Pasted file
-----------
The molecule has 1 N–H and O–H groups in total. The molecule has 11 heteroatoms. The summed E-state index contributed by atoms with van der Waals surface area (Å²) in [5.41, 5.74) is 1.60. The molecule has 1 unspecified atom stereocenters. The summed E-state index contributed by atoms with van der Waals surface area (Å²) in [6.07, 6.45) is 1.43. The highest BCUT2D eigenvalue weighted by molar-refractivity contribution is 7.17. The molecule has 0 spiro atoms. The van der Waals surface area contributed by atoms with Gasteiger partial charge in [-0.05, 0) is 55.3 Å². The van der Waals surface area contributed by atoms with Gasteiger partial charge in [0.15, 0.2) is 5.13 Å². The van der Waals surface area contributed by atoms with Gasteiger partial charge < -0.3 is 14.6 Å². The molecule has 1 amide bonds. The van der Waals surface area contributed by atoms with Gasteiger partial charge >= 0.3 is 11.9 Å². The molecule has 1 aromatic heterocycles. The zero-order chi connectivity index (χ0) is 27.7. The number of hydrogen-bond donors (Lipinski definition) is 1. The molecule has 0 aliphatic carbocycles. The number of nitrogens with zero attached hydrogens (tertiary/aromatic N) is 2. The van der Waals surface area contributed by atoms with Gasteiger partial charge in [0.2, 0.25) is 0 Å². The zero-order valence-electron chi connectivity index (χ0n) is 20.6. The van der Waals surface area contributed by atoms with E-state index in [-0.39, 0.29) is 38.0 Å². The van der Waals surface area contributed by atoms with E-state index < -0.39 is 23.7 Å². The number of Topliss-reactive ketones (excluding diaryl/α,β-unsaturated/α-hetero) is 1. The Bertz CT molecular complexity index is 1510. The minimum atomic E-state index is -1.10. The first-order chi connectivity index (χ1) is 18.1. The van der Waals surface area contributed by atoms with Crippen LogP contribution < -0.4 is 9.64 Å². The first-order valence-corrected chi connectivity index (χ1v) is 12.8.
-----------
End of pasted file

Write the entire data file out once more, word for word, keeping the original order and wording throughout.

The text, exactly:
The molecule has 1 N–H and O–H groups in total. The molecule has 11 heteroatoms. The summed E-state index contributed by atoms with van der Waals surface area (Å²) in [5.41, 5.74) is 1.60. The molecule has 1 unspecified atom stereocenters. The summed E-state index contributed by atoms with van der Waals surface area (Å²) in [6.07, 6.45) is 1.43. The highest BCUT2D eigenvalue weighted by molar-refractivity contribution is 7.17. The molecule has 0 spiro atoms. The van der Waals surface area contributed by atoms with Gasteiger partial charge in [-0.05, 0) is 55.3 Å². The van der Waals surface area contributed by atoms with Gasteiger partial charge in [0.15, 0.2) is 5.13 Å². The van der Waals surface area contributed by atoms with Gasteiger partial charge < -0.3 is 14.6 Å². The molecule has 1 amide bonds. The van der Waals surface area contributed by atoms with Gasteiger partial charge >= 0.3 is 11.9 Å². The molecule has 1 aromatic heterocycles. The zero-order chi connectivity index (χ0) is 27.7. The number of hydrogen-bond donors (Lipinski definition) is 1. The molecule has 0 aliphatic carbocycles. The number of nitrogens with zero attached hydrogens (tertiary/aromatic N) is 2. The van der Waals surface area contributed by atoms with Gasteiger partial charge in [0.2, 0.25) is 0 Å². The zero-order valence-electron chi connectivity index (χ0n) is 20.6. The van der Waals surface area contributed by atoms with E-state index in [-0.39, 0.29) is 38.0 Å². The van der Waals surface area contributed by atoms with E-state index < -0.39 is 23.7 Å². The number of Topliss-reactive ketones (excluding diaryl/α,β-unsaturated/α-hetero) is 1. The Bertz CT molecular complexity index is 1510. The minimum atomic E-state index is -1.10. The first-order chi connectivity index (χ1) is 18.1. The van der Waals surface area contributed by atoms with Crippen LogP contribution < -0.4 is 9.64 Å². The first-order valence-corrected chi connectivity index (χ1v) is 12.8.